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Parisa Mehran
Director of Public Relations, JALT

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Hope to see you @ #JALT2018:
Join JALT:
LinkedIn Group:
LinkedIn Page:
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Trying to Lose Weight?

Advice of recent research in this fall’s Molecular Metabolism journal shows the appetite suppressing effects of the amino acids lysine and arginine. It was a study done in mice, but even if the effect does not translate fully in humans, it is still worth eating foods high in these amino acids: avocados, whole milk yogurt, lentils and almonds.

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Activities Ideas for Teen Classes


Activities Ideas for Teen Classes

 By Sophia McMillan

Cube Toss: In pairs learners are given a basic die template and asked to write their favourite: sport, movie, singer, food, drink, etc. Once their die has been constructed give each pair a standard die. Learners take it in turns to roll their die to decide the topic of conversation while their partner rolls the standard die to determine the number of questions they have to ask (e.g. if they roll a 3, they ask 3 questions). Learners take turn asking each other questions.


Word Halves: Choose some vocabulary to review. Write it out on bits of paper. Cut up the word into two halves and have learners match the word halves. Alternatively, these can be written on the board, drawn as accompanying pictures, and extended by getting them to make their own word halves.


Anagrams: Choose vocabulary to review and jumble up the letter order and in pairs learners race to spell the words correctly. 


Sentence Order Games: Choose a suitable dialogue. Write each sentence of the dialogue on a separate piece of paper. Have learners put the dialogue in the correct order. Listen to check. Role-play the dialogue etc.


Rub Out & Recall: Transfer a dialogue to the board and drill. Then rub out selected words/sentences systematically and have learners recall it from memory. Teens tend to like memory games and respond well to the challenge.


Happy Graph: Draw a graph on the board with days of the week, yesterday and today along the bottom and on the vertical axis draw three faces. A happy, neutral and sad face.Learners should plot how their week has been so far. Then use the graph as a basis for getting them to talk e.g. On Monday I was happy because I met my friends. I was not happy on Tuesday. I had a test etc.


Role-Plays: Learners are often more comfortable playing a role than themselves. Role-plays can be set up in groups i.e. half the learners are A and half B, then roles changed, then as above rub out and recall ete.


Harry Potter Game: Run and draw adjectives: big, small, pretty, ugly, old, fat and thin. Elicit some of the characters from a book/movie etc e.g. Harry Potter and write them on the left hand side of the board e.g. Hagrid, Hermione, Harry, Dumbledore, Dobby etc. Teach / elicit the following: hat, bird, broomstick, magic wand, glasses, cat, book, dragon etc. Next to each name elicit and board what each character has e.g. Harry has glasses, Hermione has a broomstick, Hagrid has a dragon, Dumbledore has a hat etc. Drill these sentences and then do the disappearing sentence game just leaving character names. Then you could do a ball toss i.e. T to S1 ‘Dumbledore’ S1 ‘Dumbledore has a hat.’ ‘Harry.’ and then S1 throws the ball to another etc. This can be adapted for a variety of characters or language points.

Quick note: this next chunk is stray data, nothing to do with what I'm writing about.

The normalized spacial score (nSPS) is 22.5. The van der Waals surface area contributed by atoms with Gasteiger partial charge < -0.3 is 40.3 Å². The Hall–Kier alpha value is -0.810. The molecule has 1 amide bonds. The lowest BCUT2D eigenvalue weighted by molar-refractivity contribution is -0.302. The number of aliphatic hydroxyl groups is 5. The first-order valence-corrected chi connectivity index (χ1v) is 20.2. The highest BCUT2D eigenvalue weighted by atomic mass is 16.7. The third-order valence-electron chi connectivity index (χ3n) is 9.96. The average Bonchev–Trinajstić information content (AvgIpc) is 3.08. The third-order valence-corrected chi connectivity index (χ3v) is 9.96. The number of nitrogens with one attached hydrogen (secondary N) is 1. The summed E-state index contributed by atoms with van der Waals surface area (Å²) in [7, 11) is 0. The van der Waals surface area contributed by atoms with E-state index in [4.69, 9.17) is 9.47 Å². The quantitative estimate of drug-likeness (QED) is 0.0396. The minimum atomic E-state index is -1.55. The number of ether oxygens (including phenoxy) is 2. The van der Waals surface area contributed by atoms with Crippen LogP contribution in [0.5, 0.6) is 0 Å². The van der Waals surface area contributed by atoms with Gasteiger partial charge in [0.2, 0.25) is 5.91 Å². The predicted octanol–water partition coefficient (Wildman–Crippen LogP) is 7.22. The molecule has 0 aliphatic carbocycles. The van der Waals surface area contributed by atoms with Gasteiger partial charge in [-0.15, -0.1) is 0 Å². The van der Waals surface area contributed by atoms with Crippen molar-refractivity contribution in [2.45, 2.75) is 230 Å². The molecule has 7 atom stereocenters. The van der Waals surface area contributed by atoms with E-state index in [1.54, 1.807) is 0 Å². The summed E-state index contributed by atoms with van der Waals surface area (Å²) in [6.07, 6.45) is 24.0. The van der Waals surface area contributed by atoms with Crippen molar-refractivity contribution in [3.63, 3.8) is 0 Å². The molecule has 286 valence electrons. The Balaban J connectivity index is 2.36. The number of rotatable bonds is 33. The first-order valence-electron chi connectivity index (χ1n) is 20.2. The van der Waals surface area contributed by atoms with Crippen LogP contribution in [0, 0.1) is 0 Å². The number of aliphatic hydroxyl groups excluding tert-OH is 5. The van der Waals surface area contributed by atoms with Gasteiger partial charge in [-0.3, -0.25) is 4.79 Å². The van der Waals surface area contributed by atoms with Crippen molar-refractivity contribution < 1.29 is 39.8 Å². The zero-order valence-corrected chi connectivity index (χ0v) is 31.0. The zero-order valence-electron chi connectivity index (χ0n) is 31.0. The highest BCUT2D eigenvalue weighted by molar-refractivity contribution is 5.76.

Extension: Give the sentences on strips of paper and learners read and draw. They could also comment on whether or not they have the above items and perhaps make sentences about their family members, best friend etc.


Making Listening Fun: When doing a longish listening, have learners follow with their fingers as they listen. The teacher, in the manner of musical chairs, pauses the CD suddenly without warning. Learners call out the last word they heard before the CD was stopped. With higher levels they could predict the next word / phrase coming up.


Making Comics: Learners pick characters from Japanese manga/films etc (e.g. Naruto etc). They create profiles for these characters using common language. It is then possible to have them design a basic story involving the characters and make a page from the comic/film etc using only English. In reference to the text, learners can adapt the stories that are on the page i.e. Naruto and Anpanman arrange to go to the cinema to see a movie etc.


Alphabet Letter Removal Game: With two full sets of magnetic letters (or phonics cards) put one set on each side of the board, one per team. Decide on a category for each team and then give a 3 min time limit. Learners remove a letter for every word they can think of that starts with that letter. This can be done as a pair/group task then as a class learners give their answers. Picture dictionaries can be used if required.